Sergey Kudrin won the 7th Governor's Cup Chess Tournament held October 11-13 in Sioux Falls, South Dakota.
The 43-year-old Grandmaster from Morristown, New Jersey, scored 4 1/2 from 5 to take home the first prize of $1200.  GMs Alex Wojtkiewicz, Pavel Blatny, Yury Shulman and Marcin Kaminski plus NM Brian Wall tied for second at 4-1, each earning $580. The three section event, organized by David and De Knudsen and directed by Phil Smith, attracted 149 players with another 94 playing in a concurrent scholastic tournament.

2) DeGuzman first in J.J. Dolan Memorial

Filipino IM Ricardo DeGuzman won the J.J. Dolan G/45 on October 12 at the Mechanics', defeating NM Victor Baja in the last round.  Baja, Dante Argishti and Yefim Bukh shared second at 4-1 in the 28-player event.

3) Here and There

NM Eric Schiller would like to extend an invitation to MI members to beta-test Cardoza's new chess program. They should contact for download instructions if they have broadband, or me if they need a CD. Eric was recently awarded the FIDE International Organizer title and should receive his long overdue FM title at the FIDE Congress in Bled. Congratulations Eric!

Fans of  chess and movies can find one stop shopping at IM Jeremy Silman's free website
Jeremy is just putting the final touches on a massive book on the life and games of Pal Benko.

Newsletter #110, 10/23/2002

"It is a mistake to think that a combination is solely a question of talent, and that it cannot be acquired."

1) Novikov Wins 20th Western States Open

Brooklyn Grandmaster Igor Novikov won the 20th Sands Regency Western States Open in convincing fashion as he scored 5-1 against a field of two GMs and four IMs. As usual the field was very strong with eight GMs and 10 IMs competing in the top section. Bay Area players did very well. Walter Browne was battling for first all the way. He began with three consecutive wins and then drew top seeds Novikov and Ildar Ibragimov before losing to Alex Wojtkiewicz in the last round. Ricardo De Guzman had a strong event defeating Vladimir Strugatsky and drawing with Hikaru Nakamura en route to a tie for second. His only loss was as Black versus Ildar Ibragimov. Dmitri Zilberstein really shined while playing up almost the entire event. He defeated GM Alex Stripunsky, and had draws with GM Alexander Ivanov and IM Nakamura among others. Ron Cusi also had a very good tournament drawing several titled players including GM Gregory Serper as Black.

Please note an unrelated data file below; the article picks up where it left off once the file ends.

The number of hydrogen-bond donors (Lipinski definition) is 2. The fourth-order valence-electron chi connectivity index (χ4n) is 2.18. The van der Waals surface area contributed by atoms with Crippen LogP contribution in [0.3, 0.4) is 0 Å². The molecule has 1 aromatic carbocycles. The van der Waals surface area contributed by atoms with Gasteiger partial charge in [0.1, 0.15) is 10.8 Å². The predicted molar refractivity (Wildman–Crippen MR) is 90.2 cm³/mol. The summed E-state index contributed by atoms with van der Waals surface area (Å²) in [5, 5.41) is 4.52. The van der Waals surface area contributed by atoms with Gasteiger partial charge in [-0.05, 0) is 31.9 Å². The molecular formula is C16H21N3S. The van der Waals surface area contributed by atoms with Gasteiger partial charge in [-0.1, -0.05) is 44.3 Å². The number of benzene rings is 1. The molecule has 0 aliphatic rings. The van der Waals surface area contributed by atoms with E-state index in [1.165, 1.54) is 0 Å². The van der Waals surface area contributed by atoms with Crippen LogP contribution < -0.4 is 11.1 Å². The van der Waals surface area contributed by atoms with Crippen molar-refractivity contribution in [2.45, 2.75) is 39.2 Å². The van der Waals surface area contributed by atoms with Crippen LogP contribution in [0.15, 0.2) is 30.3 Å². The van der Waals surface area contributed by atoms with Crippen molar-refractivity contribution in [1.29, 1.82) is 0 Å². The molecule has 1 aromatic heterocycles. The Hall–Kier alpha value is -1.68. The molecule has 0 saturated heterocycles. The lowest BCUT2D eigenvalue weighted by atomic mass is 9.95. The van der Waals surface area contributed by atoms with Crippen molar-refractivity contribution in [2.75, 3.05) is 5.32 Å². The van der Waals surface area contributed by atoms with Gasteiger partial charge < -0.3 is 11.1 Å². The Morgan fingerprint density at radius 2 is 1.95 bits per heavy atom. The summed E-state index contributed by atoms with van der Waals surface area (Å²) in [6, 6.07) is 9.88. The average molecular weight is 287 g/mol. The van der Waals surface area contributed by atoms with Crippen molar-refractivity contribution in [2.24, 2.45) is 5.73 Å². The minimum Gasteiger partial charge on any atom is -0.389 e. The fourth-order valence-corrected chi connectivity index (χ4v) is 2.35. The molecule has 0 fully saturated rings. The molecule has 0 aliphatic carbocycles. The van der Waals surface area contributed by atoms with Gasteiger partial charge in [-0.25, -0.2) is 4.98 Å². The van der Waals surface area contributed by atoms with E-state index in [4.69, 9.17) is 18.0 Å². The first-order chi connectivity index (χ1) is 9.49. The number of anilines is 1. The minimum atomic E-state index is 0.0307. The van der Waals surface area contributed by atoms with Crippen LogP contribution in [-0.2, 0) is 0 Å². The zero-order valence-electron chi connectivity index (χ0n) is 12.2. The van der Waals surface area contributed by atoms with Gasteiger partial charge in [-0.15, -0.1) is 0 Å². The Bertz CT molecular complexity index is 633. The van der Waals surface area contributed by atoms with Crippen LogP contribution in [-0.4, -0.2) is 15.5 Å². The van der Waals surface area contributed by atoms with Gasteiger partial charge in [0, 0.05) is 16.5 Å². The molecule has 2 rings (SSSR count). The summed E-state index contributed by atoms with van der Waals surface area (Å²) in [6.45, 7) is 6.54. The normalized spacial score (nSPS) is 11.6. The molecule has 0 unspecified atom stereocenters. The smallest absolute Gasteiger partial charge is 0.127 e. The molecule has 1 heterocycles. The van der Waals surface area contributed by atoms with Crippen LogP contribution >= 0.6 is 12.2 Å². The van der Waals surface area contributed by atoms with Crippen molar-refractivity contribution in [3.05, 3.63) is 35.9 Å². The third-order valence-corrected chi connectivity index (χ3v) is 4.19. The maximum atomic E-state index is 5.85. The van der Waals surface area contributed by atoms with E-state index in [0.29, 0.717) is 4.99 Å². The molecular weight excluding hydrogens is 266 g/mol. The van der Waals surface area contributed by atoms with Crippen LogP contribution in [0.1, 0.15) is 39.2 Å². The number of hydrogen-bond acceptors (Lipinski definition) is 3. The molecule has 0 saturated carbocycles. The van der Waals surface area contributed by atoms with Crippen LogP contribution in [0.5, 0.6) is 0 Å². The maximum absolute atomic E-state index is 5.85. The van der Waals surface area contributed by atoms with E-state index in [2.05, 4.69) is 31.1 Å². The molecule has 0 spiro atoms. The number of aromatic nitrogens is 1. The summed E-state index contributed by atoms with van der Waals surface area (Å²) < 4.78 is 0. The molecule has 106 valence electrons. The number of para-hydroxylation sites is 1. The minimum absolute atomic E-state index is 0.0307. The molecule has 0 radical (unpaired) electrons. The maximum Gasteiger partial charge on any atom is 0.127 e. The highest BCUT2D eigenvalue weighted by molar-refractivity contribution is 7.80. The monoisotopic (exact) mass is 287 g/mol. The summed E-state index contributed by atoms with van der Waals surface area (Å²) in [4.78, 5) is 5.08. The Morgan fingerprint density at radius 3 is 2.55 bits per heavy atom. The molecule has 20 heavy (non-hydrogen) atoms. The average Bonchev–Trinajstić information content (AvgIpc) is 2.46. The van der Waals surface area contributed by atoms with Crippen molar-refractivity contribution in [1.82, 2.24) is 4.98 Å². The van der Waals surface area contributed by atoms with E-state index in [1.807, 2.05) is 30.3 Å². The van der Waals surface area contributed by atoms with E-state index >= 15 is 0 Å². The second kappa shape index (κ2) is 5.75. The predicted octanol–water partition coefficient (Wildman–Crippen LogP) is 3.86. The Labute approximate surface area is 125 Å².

The Mechanics' A Team tied for second with Seattle behind Reno in the team competition. The team was composed entirely of players who compete in the Tuesday Night Marathon and was headed by Victor Ossipov and Yefim Bukh. I hope to have more on the results of lower sections next week.

The 20th Western States Open, which attracted close to 400 players, was made possible by the team of Fran andJerry Weikel in combination with Barbara Woodward and the Sands Regency Hotel.  The Western States Open Chess Festival featured not only the main tournament but also a variety of side events including lectures by GM Larry Evans, two simuls, a WBCA blitz extravaganza, chess movies and much more. It was especially dedicated to the memory of the late Edmar Mednis who came regularly to Reno every October.

1. GM Igor Novikov 5-1